Klout & Kred and Growth Hacking. One man’s thoughts
As I prepare to launch my first Start-up, I have become keenly aware of the one aspect that helps ensure survival, User Acquisition and Retention. To this end, I have become more conscious and aware of the types of Tweets and Facebook posts I now write. More so on Twitter however. I now utilize hashtags more often to try and target my tweets to a specific audience. Specifically #startups and #entrepreneurs. I have also started to become aware of just how key a role that Influence plays in attracting followers and not just retaining them, but in growing them. In this particular regard, I have, over the past 30 days, seen my followers grow from about 45 to 70. Not bad in my opinion, but nothing really in terms of actual growth and following.
Then one day about 3 weeks ago, I decided to get on Klout and Kred. Let’s see what this is all about I told myself. These two sites, for the uninitiated, utilize certain algorithms and pretty much assign values based on how friends and followers interact with what you post or tweet and that becomes your “influence” score. I was sparked to try these two sites after reading Andrew Chen’s recent article about the “new” phenomenon called “Growth Hacking”.
Growth Hacking is an evolution of traditional marketing practices to optimize and maximize the potential of acquiring new users. I’m going to keep that very short and simple and strongly suggest reading Andrew’s article as it gets much deeper into the nuts and bolts of why and how this process works and is increasingly important. I am, afterall, NOT an expert, I’m involved in my first start-up and I am still learning as much as I can both about technologies and business. I am merely offering my thoughts and opinions and seeking feedback on them. I may in fact be totally off-base with my assertions, and If I am, I seek and welcome further education about them.
That being said, I have started to think more analytically about this Digital, even Virtual Influence. This presentation by Brian Solis of The Altimeter Group really got me thinking. More specifically, I have become interested in how this sphere of influence impacts and even changes the quality and/or quantity of users’ tweets and posts. When I first signed up for Klout, I only connected it to my personal twitter account. The first day, I wound up with a score of 36. I had absolutely no idea what that meant, although, I gathered that it was pretty meh. The second day, I connected my Facebook account and my score went up to a 44. Again, I had no clue as to why or how or what a 44 even means or mattered for. What I thought though, was that this was cool enough to connect more accounts to see how that affected my score. Day 3 and lo and behold, I had a score now of 51. They sent me “perks” and offers reflecting someone of my “status”. Again, I had no idea why my score increased except for the fact that I allowed them further insights into my online persona. What Klout has going for itself is it is pretty cool to have this gamification aspect associated with how much “influence” one has with their friends and followers.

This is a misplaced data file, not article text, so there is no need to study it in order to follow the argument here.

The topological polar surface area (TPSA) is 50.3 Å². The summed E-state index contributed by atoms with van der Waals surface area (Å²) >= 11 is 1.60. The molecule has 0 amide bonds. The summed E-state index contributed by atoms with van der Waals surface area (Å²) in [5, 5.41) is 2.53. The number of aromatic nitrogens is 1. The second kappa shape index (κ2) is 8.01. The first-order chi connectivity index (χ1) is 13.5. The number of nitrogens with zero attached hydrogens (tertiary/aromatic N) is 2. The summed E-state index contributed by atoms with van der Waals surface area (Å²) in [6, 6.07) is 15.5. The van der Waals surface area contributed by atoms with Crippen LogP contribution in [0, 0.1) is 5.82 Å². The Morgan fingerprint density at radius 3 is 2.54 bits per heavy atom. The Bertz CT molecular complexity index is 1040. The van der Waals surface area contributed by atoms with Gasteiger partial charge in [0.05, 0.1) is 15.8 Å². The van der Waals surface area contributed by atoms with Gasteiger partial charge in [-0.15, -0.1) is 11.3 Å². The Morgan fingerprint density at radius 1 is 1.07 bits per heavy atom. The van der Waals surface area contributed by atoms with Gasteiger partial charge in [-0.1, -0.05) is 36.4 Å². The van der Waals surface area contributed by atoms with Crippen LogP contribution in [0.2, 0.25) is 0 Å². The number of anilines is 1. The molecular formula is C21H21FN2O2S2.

Now as far as Kred goes, it’s the same type of site, it aggregates all of your tweets and posts and assigns points based on the level of interaction that they generate. The more “likes”, “replies”, and “re-tweets” you receive, the more the score increases. THIS is what really got me thinking. I ran a couple of “test posts” on Facebook. I do not typically generate a ton of feedback from my FB posts. I can pretty much count on the same group of 5 or 6 people consistently reacting to them. I decided for my tests, I would post something a little more provocative than I normally do. Something I knew should generate more feedback. Guess what? The more provocative the posts, the more feedback and comments were generated and the more my Kred score went up. I can understand being rewarded for generating more interaction, but here’s the problem. It does not take into account the actual “quality” of the post. By that I mean that if I tweet something, and @FAKEGRIMLOCK replies or re-tweets it, then based on the amount of followers he has, shouldn’t that be a stronger indicator of influence over me posting something which is solely provocative just for the sake of being provocative? On Kred, seemingly, I am rewarded more for quoting a Jay-Z lyric that 4 people I went to college with comment on than a salient point made to someone with “Real World Influencers” as followers. Kred rewards you for quantity and NOT quality. I would MUCH rather have Brad Feld, Eric Ries and Fred Wilson potentially see my tweets than 5 people that I hung out with 20 years ago, and I think that THAT is what should be rewarded higher.
As an entrepreneur, and from a business perspective, these two sites and the concept of Growth Hacking lead me to a couple of thoughts about these numbers and scores. Are the Klout and Kred scores as well as the statistics obtained through growth hacking really just dressed up Vanity Metrics? If they are, and specifically in regard to Klout and Kred, then do they really even matter, or is it merely what it seems to be, just a couple of cool sites utilizing gamification aspects to generate users? Are the users created by the manipulation involved with growth hacking one time hits to your site or are you able to establish returns to the site, frequency of usage and high click through rates? Again, I’m far from an expert on the subject. I’m a first time entrepreneur with a desire to prepare myself and my company as thoroughly as possible for this rapidly evolving world. If I’m onto something, let me know. If I’m completely missing the point, let me know. I want to use this post to educate myself further and maybe others along the way as well.